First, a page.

the blame game continues..........

Discussion in 'Parent Emeritus' started by Tanya M, Dec 26, 2014.

  1. Tanya M

    Tanya M Living with an attitude of gratitude Staff Member

    In spite of difficult child's head games I really did enjoy Christmas.
    For the most part I have very little contact with difficult child. He's pretty typical in that I only hear from him when he's in trouble or wants something.
    I shared on another post about him needing my help to get an ID. I was not happy about it but he does need an ID so I've sent off for the documents he will need. This is the first thing I've done to help him in quite a few years.
  2. Tanya M

    Tanya M Living with an attitude of gratitude Staff Member

    Not sure what happened, my post got posted before I was done.

    In spite of difficult child's head games I really did enjoy Christmas.
    For the most part I have very little contact with difficult child. He's pretty typical in that I only hear from him when he's in trouble or wants something.
    I shared on another post about him needing my help to get an ID. I was not happy about it but he does need an ID so I've sent off for the documents he will need. This is the first thing I've done to help him in quite a few years.
    About a week ago he posted on FB that he needed a ride to Chicago. I had a little wave of panic as I live north of Chicago and was wondering what his intentions were. I have played out the scenario in my mind many times that if he showed up on my door step that I would not invite him in because I know he would be hard to get rid of. So while I wondered, I knew if it came to that I'd be ready. I didn't have to wonder to long as someone asked him why he needed to get to Chicago and he replied that he was invited to spend Christmas with a friend of his and then went on to slam me and husband in that we never invite him for Christmas.
    He posted again a couple of days after that, that he would not be able to because no one was willing to help him including his own family.
    It never ceases to amaze me how it's always someone else's fault that his life sucks.
    Needless to say I do not respond to any of his posts on FB. I learned long ago to not engage with him.
    What really irks me is a couple of years ago he was on a mission to convince me there is no God. You must understand I am a Christian and my faith comes first in my life. My difficult child went on a rampage calling me stupid, blind, naïve, ignorant, etc... for my faith. So for him to complain about not being invited to spend a Christian holiday with me makes no sense at all.
    I'm waiting for the ID documents to come in the mail. difficult child has supplied me with an address to where I can mail them. I am trying to decide if I should include explaining to him that since he doesn't believe in God why would I invite him to share in a Christian holiday. Of course that's not the only reason, I don't trust him. I would be worried to have him in my home as if he went to the bathroom I would wonder if he was sneaking into my bedroom looking for money. Too many bad memories from the past.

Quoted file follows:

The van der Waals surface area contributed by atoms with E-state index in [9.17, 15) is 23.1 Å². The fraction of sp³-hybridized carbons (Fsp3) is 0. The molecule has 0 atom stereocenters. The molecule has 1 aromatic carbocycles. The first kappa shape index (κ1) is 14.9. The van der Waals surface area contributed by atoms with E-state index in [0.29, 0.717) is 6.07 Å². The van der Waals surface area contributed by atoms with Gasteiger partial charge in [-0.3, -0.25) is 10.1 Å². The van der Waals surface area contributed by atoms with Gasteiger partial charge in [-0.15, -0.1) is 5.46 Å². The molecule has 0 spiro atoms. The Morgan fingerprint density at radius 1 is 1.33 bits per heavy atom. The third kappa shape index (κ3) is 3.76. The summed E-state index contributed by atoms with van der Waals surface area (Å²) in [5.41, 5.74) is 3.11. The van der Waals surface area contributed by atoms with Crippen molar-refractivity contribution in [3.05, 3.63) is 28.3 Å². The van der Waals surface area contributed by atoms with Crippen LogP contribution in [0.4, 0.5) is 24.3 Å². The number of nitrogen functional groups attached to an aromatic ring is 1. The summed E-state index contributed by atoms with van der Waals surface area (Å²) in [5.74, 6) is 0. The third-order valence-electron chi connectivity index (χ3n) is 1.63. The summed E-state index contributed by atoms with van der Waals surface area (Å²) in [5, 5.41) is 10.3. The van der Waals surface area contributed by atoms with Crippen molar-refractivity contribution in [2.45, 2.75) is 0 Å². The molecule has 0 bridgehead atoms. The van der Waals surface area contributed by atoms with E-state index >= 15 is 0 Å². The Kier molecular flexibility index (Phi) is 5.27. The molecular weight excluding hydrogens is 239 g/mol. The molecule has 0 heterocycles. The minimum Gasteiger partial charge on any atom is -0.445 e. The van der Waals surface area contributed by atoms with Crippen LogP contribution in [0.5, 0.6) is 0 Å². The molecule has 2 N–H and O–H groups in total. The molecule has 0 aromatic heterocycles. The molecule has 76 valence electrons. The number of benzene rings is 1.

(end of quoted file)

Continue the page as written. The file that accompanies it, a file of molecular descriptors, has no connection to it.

I suppose I should just send the ID documents and not say anything.
    Would appreciate some feedback.....
    Thanks for listening.
  3. recoveringenabler

    recoveringenabler Well-Known Member Staff Member

    Oh boy Tanya I recall all of those feelings and thoughts........I'm sorry your son has maligned you on FB, those tactics are so familiar around here.

    My sense is that your son does not equate the Christian holiday with his nasty judgements of your faith. I think many of our difficult child's have a form of reality that works to keep them safely tucked inside their illusions, but does not really resemble any truth or logic or reality, it is skewered thinking.

    So offering your observations of his skewered thinking will likely fall on deaf ears and a closed mind. And, if you have any expectation that your logic will impact him at all, I would say, that alone is reason to let it go, it will only cause disappointment for you.

    However, sometimes saying what our truth is, is helpful to US, to sort of clear our own air of false debris floating around.......if that is your reasoning, then do it. Examine your motives, that would be the key I think. Also there may be a tiny element of you justifying to him why you didn't help him, which is certainly understandable, however, again, not something he will likely recognize in the manner you intend.

    It's been suggested to me a few times not to engage with 'crazy'' people for I too then become 'crazy'. I think sometimes it's hard, it has been for me, to let go and permit their version of reality to exist out there, but really, I have no control over it...........and for me, letting it go has worked better.

    Having said all of that, there is no right or wrong, only what you can live with. We grope around looking for some way to reach in and impact them and sometimes there just isn't a way in.
  4. Tanya M

    Tanya M Living with an attitude of gratitude Staff Member